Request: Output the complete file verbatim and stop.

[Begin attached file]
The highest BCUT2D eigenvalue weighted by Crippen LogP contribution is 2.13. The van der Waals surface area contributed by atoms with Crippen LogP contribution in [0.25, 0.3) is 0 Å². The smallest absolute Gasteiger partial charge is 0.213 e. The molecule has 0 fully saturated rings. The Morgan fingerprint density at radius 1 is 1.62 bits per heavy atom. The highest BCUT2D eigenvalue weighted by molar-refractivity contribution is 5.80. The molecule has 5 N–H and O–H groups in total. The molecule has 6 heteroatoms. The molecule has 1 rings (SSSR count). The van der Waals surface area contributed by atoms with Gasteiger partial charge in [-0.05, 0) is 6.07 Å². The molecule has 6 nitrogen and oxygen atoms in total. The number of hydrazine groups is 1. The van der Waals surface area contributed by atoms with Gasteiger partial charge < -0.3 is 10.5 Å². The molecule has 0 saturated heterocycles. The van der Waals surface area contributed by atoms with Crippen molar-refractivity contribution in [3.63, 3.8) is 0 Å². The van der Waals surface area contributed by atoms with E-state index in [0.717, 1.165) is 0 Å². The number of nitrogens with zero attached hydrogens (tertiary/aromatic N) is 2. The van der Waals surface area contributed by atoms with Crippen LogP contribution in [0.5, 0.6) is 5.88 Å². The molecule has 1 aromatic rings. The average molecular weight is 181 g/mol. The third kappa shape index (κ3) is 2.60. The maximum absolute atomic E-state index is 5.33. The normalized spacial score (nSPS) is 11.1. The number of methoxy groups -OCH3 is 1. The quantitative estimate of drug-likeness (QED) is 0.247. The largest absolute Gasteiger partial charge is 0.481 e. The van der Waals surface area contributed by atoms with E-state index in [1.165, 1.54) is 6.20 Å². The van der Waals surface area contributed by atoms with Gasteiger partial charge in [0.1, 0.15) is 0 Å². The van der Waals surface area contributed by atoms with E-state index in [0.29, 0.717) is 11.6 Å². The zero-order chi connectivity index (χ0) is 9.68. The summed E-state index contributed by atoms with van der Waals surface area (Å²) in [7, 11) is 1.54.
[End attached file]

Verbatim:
The highest BCUT2D eigenvalue weighted by Crippen LogP contribution is 2.13. The van der Waals surface area contributed by atoms with Crippen LogP contribution in [0.25, 0.3) is 0 Å². The smallest absolute Gasteiger partial charge is 0.213 e. The molecule has 0 fully saturated rings. The Morgan fingerprint density at radius 1 is 1.62 bits per heavy atom. The highest BCUT2D eigenvalue weighted by molar-refractivity contribution is 5.80. The molecule has 5 N–H and O–H groups in total. The molecule has 6 heteroatoms. The molecule has 1 rings (SSSR count). The van der Waals surface area contributed by atoms with Gasteiger partial charge in [-0.05, 0) is 6.07 Å². The molecule has 6 nitrogen and oxygen atoms in total. The number of hydrazine groups is 1. The van der Waals surface area contributed by atoms with Gasteiger partial charge < -0.3 is 10.5 Å². The molecule has 0 saturated heterocycles. The van der Waals surface area contributed by atoms with Crippen molar-refractivity contribution in [3.63, 3.8) is 0 Å². The van der Waals surface area contributed by atoms with E-state index in [0.717, 1.165) is 0 Å². The number of nitrogens with zero attached hydrogens (tertiary/aromatic N) is 2. The van der Waals surface area contributed by atoms with Crippen LogP contribution in [0.5, 0.6) is 5.88 Å². The molecule has 1 aromatic rings. The average molecular weight is 181 g/mol. The third kappa shape index (κ3) is 2.60. The maximum absolute atomic E-state index is 5.33. The normalized spacial score (nSPS) is 11.1. The number of methoxy groups -OCH3 is 1. The quantitative estimate of drug-likeness (QED) is 0.247. The largest absolute Gasteiger partial charge is 0.481 e. The van der Waals surface area contributed by atoms with E-state index in [1.165, 1.54) is 6.20 Å². The van der Waals surface area contributed by atoms with Gasteiger partial charge in [0.1, 0.15) is 0 Å². The van der Waals surface area contributed by atoms with E-state index in [0.29, 0.717) is 11.6 Å². The zero-order chi connectivity index (χ0) is 9.68. The summed E-state index contributed by atoms with van der Waals surface area (Å²) in [7, 11) is 1.54.